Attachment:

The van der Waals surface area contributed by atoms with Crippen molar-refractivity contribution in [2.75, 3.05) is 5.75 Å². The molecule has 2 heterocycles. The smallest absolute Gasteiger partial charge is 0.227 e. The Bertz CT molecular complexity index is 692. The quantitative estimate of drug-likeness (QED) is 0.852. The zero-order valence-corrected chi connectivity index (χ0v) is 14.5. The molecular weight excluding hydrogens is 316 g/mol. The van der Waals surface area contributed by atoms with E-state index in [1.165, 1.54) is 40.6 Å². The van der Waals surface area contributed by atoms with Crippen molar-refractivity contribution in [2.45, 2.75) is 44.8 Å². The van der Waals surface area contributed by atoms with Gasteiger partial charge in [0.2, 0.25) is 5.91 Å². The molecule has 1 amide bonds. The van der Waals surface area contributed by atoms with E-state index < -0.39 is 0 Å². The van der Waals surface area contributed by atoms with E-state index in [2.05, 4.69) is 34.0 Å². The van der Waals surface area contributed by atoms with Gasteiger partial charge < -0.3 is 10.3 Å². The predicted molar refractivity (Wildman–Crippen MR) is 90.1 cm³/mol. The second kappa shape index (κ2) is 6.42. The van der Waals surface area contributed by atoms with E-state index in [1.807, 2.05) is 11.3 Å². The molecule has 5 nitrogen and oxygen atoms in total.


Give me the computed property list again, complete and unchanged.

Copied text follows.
The van der Waals surface area contributed by atoms with Crippen molar-refractivity contribution in [2.75, 3.05) is 5.75 Å². The molecule has 2 heterocycles. The smallest absolute Gasteiger partial charge is 0.227 e. The Bertz CT molecular complexity index is 692. The quantitative estimate of drug-likeness (QED) is 0.852. The zero-order valence-corrected chi connectivity index (χ0v) is 14.5. The molecular weight excluding hydrogens is 316 g/mol. The van der Waals surface area contributed by atoms with E-state index in [1.165, 1.54) is 40.6 Å². The van der Waals surface area contributed by atoms with Crippen molar-refractivity contribution in [2.45, 2.75) is 44.8 Å². The van der Waals surface area contributed by atoms with Gasteiger partial charge in [0.2, 0.25) is 5.91 Å². The molecule has 1 amide bonds. The van der Waals surface area contributed by atoms with E-state index < -0.39 is 0 Å². The van der Waals surface area contributed by atoms with E-state index in [2.05, 4.69) is 34.0 Å². The van der Waals surface area contributed by atoms with Gasteiger partial charge < -0.3 is 10.3 Å². The predicted molar refractivity (Wildman–Crippen MR) is 90.1 cm³/mol. The second kappa shape index (κ2) is 6.42. The van der Waals surface area contributed by atoms with E-state index in [1.807, 2.05) is 11.3 Å². The molecule has 5 nitrogen and oxygen atoms in total.